Statement of Clarence Ditlow on Nissan Altima Airbags That Blind Passengers

The Center for Auto Safety is the nation’s premier independent, member driven, non-profit consumer advocacy organization dedicated to improving vehicle safety, quality, and fuel economy on behalf of all drivers, passengers, and pedestrians.

Statement of Clarence Ditlow on Nissan Altima Airbags That Blind Passengers

The passenger airbag in 1994-early 1995 Nissan Altima has a unique defect that demands immediate recall – a front passenger airbag that can strike the occupant square in the face before it unfolds and blind them. The incidence of serious face and eye injury in these models is 20 times that of other similar models surveyed by the National Highway Traffic Safety Administration (NHTSA) in its pending investigation. As demonstrated in NHTSA’s New Car Assessment Program (NCAP) 35-mph crash tests, the defect in these Altima’s is the airbag stays in a tightly rolled ball as it unfolds, goes back too far and strikes the passenger square in the face before it fully unfolds. As shown in NCAP tests of later models, Nissan modified Altima’s made after March 1995 so the passenger airbag does not go back as far, unfolds completely and does not strike the belted occupant in the face.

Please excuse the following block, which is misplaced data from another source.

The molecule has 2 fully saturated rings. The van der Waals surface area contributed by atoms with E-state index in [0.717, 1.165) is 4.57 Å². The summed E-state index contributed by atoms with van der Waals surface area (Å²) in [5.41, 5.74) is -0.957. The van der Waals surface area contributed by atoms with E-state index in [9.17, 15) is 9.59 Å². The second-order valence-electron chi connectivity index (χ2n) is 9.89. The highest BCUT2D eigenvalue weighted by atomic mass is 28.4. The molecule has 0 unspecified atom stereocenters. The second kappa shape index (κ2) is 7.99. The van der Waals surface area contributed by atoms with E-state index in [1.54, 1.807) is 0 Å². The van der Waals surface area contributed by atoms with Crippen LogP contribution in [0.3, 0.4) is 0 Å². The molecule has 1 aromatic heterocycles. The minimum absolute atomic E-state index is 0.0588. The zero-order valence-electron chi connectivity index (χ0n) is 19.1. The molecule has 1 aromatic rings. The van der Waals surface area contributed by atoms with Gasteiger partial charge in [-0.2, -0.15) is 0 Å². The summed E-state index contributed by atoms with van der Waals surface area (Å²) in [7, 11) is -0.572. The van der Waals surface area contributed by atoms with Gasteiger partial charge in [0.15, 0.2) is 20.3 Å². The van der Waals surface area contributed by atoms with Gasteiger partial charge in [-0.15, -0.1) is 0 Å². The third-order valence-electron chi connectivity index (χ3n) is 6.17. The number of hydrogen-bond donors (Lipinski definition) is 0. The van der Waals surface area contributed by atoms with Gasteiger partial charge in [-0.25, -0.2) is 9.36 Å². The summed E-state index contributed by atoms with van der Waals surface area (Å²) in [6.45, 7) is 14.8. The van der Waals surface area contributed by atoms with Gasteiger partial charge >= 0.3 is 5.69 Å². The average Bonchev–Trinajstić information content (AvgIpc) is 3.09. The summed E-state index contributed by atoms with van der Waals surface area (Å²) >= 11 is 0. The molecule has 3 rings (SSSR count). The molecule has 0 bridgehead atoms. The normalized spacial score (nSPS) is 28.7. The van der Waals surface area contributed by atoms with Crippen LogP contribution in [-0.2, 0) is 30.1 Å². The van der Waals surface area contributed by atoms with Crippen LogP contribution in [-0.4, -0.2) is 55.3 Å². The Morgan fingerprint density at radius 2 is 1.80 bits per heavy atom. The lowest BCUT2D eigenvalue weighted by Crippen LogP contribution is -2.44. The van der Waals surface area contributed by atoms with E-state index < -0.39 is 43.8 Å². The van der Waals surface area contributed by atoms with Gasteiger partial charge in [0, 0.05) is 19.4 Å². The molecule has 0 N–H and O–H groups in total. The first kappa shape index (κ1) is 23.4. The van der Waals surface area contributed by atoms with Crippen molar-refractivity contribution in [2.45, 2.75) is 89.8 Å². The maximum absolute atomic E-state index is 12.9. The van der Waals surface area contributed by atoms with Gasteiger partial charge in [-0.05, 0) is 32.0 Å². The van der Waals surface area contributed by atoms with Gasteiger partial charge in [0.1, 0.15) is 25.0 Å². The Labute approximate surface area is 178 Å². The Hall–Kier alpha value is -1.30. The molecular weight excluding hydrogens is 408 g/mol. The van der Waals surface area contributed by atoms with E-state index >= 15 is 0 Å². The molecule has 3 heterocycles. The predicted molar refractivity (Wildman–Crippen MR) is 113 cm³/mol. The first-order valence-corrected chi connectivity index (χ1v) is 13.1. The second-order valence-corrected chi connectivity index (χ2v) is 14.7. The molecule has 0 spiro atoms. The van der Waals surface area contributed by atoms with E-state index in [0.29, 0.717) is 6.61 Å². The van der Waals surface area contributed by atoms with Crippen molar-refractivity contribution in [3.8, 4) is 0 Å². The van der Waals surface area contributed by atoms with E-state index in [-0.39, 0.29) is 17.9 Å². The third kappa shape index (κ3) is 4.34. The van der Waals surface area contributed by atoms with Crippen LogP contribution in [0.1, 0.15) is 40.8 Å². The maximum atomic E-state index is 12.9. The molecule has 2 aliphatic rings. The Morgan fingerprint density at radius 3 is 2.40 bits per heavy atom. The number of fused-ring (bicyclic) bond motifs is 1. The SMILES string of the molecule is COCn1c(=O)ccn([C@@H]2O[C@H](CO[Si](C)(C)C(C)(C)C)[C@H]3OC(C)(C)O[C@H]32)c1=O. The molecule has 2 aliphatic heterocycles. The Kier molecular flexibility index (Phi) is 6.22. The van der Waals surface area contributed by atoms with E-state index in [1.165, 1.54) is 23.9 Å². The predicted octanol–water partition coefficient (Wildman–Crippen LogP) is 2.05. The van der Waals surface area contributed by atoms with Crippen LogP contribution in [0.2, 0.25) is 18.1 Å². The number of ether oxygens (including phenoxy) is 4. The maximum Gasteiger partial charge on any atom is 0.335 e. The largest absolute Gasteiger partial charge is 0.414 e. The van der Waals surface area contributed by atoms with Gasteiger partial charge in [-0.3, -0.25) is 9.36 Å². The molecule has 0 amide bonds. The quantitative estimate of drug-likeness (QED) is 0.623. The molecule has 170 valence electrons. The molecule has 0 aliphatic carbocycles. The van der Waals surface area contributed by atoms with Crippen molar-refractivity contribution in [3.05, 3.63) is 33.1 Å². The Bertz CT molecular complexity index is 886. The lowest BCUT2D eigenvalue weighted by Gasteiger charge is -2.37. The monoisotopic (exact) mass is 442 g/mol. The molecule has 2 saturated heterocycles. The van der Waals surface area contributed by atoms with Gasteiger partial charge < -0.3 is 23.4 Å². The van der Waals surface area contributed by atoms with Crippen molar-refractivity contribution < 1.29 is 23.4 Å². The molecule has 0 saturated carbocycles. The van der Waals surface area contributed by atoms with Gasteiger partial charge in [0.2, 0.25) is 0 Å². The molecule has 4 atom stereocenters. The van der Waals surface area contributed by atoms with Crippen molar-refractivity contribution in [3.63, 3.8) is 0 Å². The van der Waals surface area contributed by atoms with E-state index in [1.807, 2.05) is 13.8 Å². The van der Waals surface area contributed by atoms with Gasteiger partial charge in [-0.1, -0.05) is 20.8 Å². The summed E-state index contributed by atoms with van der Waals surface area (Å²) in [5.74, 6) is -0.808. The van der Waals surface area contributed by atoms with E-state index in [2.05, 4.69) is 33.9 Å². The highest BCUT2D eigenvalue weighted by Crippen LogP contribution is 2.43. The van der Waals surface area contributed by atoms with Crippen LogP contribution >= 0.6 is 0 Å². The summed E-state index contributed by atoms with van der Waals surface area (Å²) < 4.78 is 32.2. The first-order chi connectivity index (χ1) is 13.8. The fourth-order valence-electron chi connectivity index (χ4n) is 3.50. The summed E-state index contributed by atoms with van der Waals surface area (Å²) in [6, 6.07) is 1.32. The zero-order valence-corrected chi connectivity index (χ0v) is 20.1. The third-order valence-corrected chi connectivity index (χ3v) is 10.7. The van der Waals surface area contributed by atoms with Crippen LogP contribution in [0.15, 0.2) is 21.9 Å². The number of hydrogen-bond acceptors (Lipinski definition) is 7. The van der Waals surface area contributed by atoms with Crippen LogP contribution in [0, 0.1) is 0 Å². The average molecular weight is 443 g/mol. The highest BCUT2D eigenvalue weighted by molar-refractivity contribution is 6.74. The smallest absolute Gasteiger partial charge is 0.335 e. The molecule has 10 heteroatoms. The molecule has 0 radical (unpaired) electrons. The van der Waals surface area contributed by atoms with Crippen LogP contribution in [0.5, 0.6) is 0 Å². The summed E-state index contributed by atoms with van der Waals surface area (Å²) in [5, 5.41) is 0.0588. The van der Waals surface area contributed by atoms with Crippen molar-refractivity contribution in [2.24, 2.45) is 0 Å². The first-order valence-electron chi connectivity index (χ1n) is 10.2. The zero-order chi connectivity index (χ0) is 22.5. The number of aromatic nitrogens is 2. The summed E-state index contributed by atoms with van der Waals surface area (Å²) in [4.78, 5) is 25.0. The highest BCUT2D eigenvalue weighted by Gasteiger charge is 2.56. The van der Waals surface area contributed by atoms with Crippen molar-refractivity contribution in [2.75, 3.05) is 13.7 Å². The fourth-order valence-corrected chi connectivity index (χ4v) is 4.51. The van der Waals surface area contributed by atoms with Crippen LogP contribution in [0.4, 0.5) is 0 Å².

The full extent of Nissan’s modifications to the Altima in March 1995 is not known due to Nissan’s continuing requests for confidentiality. But this much is known. Nissan went to a smaller airbag, a different fold pattern, a single disk inflator and an electronic sensor. The changes Nissan made resulted in a safer airbag for which there are no know cases of blindness and permanent eye injury even though there are at least 4 times as many later made Altima’s on the road.

The Nissan Altima is a classic example of what the Center for Auto Safety and Public Citizen have said for years – not all airbags are created equal. There are design differences such as such as bag tethers; bag size, weight, shape and material; module location; deployment direction; dual deployment and no-deployment thresholds; multiple inflation pressure; peak pressure rise; crash sensors; occupant sensors; and punch out forces among others. We have tried through rulemaking and defect petitions, Freedom of Information Act lawsuits and dogged advocacy to provide the American public with what is known to every auto maker and NHTSA but is kept from consumers buying cars – i.e., design differences make some airbag systems safer than others. But we have been met with a stonewall of silence that results in needless deaths and injuries. Even companies such as Honda with far safer airbag systems share responsibility by participating in a conspiracy of silence on safe airbag technology.

NHTSA and Nissan are both to blame for the dozens of consumers with permanent eye damage from 1994-early 1995 Nissan Altima passenger airbags. Nissan made a bad airbag which NHTSA has helped them conceal from the public by granting repeated requests for confidentiality from Nissan. All too many people have been condemned to lives of darkness because NHTSA and Nissan kept them in the dark about the hazards of passenger airbags in their cars.

grey Line